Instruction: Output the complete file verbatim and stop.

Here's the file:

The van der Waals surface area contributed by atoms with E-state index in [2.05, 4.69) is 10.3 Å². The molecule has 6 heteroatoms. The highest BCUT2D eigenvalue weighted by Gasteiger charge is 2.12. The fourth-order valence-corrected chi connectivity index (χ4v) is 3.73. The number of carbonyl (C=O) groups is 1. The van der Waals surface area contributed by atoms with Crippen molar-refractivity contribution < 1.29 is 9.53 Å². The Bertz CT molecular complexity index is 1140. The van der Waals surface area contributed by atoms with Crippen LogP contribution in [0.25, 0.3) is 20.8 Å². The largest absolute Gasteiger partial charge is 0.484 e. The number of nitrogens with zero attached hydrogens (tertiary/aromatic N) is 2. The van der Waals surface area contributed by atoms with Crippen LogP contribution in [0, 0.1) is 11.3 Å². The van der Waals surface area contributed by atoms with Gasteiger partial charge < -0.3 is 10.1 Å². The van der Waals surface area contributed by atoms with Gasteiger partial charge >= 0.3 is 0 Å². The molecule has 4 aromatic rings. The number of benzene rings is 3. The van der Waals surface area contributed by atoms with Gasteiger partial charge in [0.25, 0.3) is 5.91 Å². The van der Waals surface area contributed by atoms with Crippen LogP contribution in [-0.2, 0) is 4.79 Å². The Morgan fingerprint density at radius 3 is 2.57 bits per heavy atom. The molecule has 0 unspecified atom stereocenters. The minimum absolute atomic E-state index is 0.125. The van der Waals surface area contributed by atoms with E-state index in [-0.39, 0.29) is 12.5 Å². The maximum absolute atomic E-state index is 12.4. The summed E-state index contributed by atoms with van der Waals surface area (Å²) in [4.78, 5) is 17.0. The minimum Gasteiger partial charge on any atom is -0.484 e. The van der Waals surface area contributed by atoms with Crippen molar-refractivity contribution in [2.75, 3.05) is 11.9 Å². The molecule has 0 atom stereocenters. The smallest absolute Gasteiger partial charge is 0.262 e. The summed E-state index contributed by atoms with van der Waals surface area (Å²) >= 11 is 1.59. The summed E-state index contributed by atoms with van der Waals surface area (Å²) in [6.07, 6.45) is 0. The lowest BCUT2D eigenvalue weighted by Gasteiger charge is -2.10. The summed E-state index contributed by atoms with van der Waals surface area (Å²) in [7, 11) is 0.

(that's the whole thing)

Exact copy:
The van der Waals surface area contributed by atoms with E-state index in [2.05, 4.69) is 10.3 Å². The molecule has 6 heteroatoms. The highest BCUT2D eigenvalue weighted by Gasteiger charge is 2.12. The fourth-order valence-corrected chi connectivity index (χ4v) is 3.73. The number of carbonyl (C=O) groups is 1. The van der Waals surface area contributed by atoms with Crippen molar-refractivity contribution < 1.29 is 9.53 Å². The Bertz CT molecular complexity index is 1140. The van der Waals surface area contributed by atoms with Crippen LogP contribution in [0.25, 0.3) is 20.8 Å². The largest absolute Gasteiger partial charge is 0.484 e. The number of nitrogens with zero attached hydrogens (tertiary/aromatic N) is 2. The van der Waals surface area contributed by atoms with Crippen LogP contribution in [0, 0.1) is 11.3 Å². The van der Waals surface area contributed by atoms with Gasteiger partial charge < -0.3 is 10.1 Å². The van der Waals surface area contributed by atoms with Gasteiger partial charge >= 0.3 is 0 Å². The molecule has 4 aromatic rings. The number of benzene rings is 3. The van der Waals surface area contributed by atoms with Gasteiger partial charge in [0.25, 0.3) is 5.91 Å². The van der Waals surface area contributed by atoms with Crippen LogP contribution in [-0.2, 0) is 4.79 Å². The Morgan fingerprint density at radius 3 is 2.57 bits per heavy atom. The molecule has 0 unspecified atom stereocenters. The minimum absolute atomic E-state index is 0.125. The van der Waals surface area contributed by atoms with E-state index in [-0.39, 0.29) is 12.5 Å². The maximum absolute atomic E-state index is 12.4. The summed E-state index contributed by atoms with van der Waals surface area (Å²) in [4.78, 5) is 17.0. The minimum Gasteiger partial charge on any atom is -0.484 e. The van der Waals surface area contributed by atoms with Crippen molar-refractivity contribution in [2.75, 3.05) is 11.9 Å². The molecule has 0 atom stereocenters. The smallest absolute Gasteiger partial charge is 0.262 e. The summed E-state index contributed by atoms with van der Waals surface area (Å²) >= 11 is 1.59. The summed E-state index contributed by atoms with van der Waals surface area (Å²) in [6.07, 6.45) is 0. The lowest BCUT2D eigenvalue weighted by Gasteiger charge is -2.10. The summed E-state index contributed by atoms with van der Waals surface area (Å²) in [7, 11) is 0.